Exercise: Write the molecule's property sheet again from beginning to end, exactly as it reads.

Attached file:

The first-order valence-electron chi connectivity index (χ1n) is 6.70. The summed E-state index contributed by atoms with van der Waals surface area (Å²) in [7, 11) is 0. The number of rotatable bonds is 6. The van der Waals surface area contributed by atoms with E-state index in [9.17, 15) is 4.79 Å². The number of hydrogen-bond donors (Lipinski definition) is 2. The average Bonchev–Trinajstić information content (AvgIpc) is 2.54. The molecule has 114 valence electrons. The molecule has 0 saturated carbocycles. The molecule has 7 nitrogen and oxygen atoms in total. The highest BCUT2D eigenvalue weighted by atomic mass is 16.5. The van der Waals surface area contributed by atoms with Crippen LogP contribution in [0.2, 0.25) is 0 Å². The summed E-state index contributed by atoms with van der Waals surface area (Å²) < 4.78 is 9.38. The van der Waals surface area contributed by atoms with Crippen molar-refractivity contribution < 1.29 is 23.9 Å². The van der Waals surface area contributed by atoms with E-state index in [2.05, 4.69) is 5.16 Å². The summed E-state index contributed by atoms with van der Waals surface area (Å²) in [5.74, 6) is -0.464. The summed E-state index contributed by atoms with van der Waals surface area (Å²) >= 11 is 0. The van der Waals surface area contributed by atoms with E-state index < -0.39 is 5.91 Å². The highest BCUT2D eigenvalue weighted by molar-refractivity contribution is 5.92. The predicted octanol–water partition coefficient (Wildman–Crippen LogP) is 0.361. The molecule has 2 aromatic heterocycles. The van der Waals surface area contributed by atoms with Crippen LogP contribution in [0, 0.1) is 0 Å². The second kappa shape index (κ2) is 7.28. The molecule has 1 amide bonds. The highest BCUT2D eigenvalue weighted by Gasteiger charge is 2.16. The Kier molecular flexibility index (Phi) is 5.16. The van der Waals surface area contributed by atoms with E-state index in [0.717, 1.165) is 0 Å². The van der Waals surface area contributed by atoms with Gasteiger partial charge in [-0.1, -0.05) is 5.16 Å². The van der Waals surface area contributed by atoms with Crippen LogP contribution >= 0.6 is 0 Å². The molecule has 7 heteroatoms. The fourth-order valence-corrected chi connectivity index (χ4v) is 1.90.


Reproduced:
The first-order valence-electron chi connectivity index (χ1n) is 6.70. The summed E-state index contributed by atoms with van der Waals surface area (Å²) in [7, 11) is 0. The number of rotatable bonds is 6. The van der Waals surface area contributed by atoms with E-state index in [9.17, 15) is 4.79 Å². The number of hydrogen-bond donors (Lipinski definition) is 2. The average Bonchev–Trinajstić information content (AvgIpc) is 2.54. The molecule has 114 valence electrons. The molecule has 0 saturated carbocycles. The molecule has 7 nitrogen and oxygen atoms in total. The highest BCUT2D eigenvalue weighted by atomic mass is 16.5. The van der Waals surface area contributed by atoms with Crippen LogP contribution in [0.2, 0.25) is 0 Å². The summed E-state index contributed by atoms with van der Waals surface area (Å²) < 4.78 is 9.38. The van der Waals surface area contributed by atoms with Crippen molar-refractivity contribution < 1.29 is 23.9 Å². The van der Waals surface area contributed by atoms with E-state index in [2.05, 4.69) is 5.16 Å². The summed E-state index contributed by atoms with van der Waals surface area (Å²) in [5.74, 6) is -0.464. The summed E-state index contributed by atoms with van der Waals surface area (Å²) >= 11 is 0. The van der Waals surface area contributed by atoms with E-state index < -0.39 is 5.91 Å². The highest BCUT2D eigenvalue weighted by molar-refractivity contribution is 5.92. The predicted octanol–water partition coefficient (Wildman–Crippen LogP) is 0.361. The molecule has 2 aromatic heterocycles. The van der Waals surface area contributed by atoms with Crippen LogP contribution in [0, 0.1) is 0 Å². The second kappa shape index (κ2) is 7.28. The molecule has 1 amide bonds. The highest BCUT2D eigenvalue weighted by Gasteiger charge is 2.16. The Kier molecular flexibility index (Phi) is 5.16. The van der Waals surface area contributed by atoms with E-state index in [0.717, 1.165) is 0 Å². The van der Waals surface area contributed by atoms with Gasteiger partial charge in [-0.1, -0.05) is 5.16 Å². The van der Waals surface area contributed by atoms with Crippen LogP contribution >= 0.6 is 0 Å². The molecule has 7 heteroatoms. The fourth-order valence-corrected chi connectivity index (χ4v) is 1.90.